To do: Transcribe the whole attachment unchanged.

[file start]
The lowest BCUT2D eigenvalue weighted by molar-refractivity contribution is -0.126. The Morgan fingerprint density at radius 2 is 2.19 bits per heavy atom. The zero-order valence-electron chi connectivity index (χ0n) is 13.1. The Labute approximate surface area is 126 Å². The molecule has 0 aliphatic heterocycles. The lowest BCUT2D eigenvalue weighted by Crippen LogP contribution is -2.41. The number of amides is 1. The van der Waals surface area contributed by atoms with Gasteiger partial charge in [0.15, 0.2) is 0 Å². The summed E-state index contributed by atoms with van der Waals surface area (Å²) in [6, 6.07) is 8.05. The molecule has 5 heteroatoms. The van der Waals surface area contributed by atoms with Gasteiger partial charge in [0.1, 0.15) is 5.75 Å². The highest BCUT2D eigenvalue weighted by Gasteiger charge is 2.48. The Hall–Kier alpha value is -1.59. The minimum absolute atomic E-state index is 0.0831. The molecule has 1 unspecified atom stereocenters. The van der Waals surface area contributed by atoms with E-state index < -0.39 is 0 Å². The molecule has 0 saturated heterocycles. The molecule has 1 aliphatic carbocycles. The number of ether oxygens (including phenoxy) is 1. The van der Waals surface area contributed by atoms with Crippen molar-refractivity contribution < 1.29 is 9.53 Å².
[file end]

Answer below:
The lowest BCUT2D eigenvalue weighted by molar-refractivity contribution is -0.126. The Morgan fingerprint density at radius 2 is 2.19 bits per heavy atom. The zero-order valence-electron chi connectivity index (χ0n) is 13.1. The Labute approximate surface area is 126 Å². The molecule has 0 aliphatic heterocycles. The lowest BCUT2D eigenvalue weighted by Crippen LogP contribution is -2.41. The number of amides is 1. The van der Waals surface area contributed by atoms with Gasteiger partial charge in [0.15, 0.2) is 0 Å². The summed E-state index contributed by atoms with van der Waals surface area (Å²) in [6, 6.07) is 8.05. The molecule has 5 heteroatoms. The van der Waals surface area contributed by atoms with Gasteiger partial charge in [0.1, 0.15) is 5.75 Å². The highest BCUT2D eigenvalue weighted by Gasteiger charge is 2.48. The Hall–Kier alpha value is -1.59. The minimum absolute atomic E-state index is 0.0831. The molecule has 1 unspecified atom stereocenters. The van der Waals surface area contributed by atoms with E-state index < -0.39 is 0 Å². The molecule has 0 saturated heterocycles. The molecule has 1 aliphatic carbocycles. The number of ether oxygens (including phenoxy) is 1. The van der Waals surface area contributed by atoms with Crippen molar-refractivity contribution < 1.29 is 9.53 Å².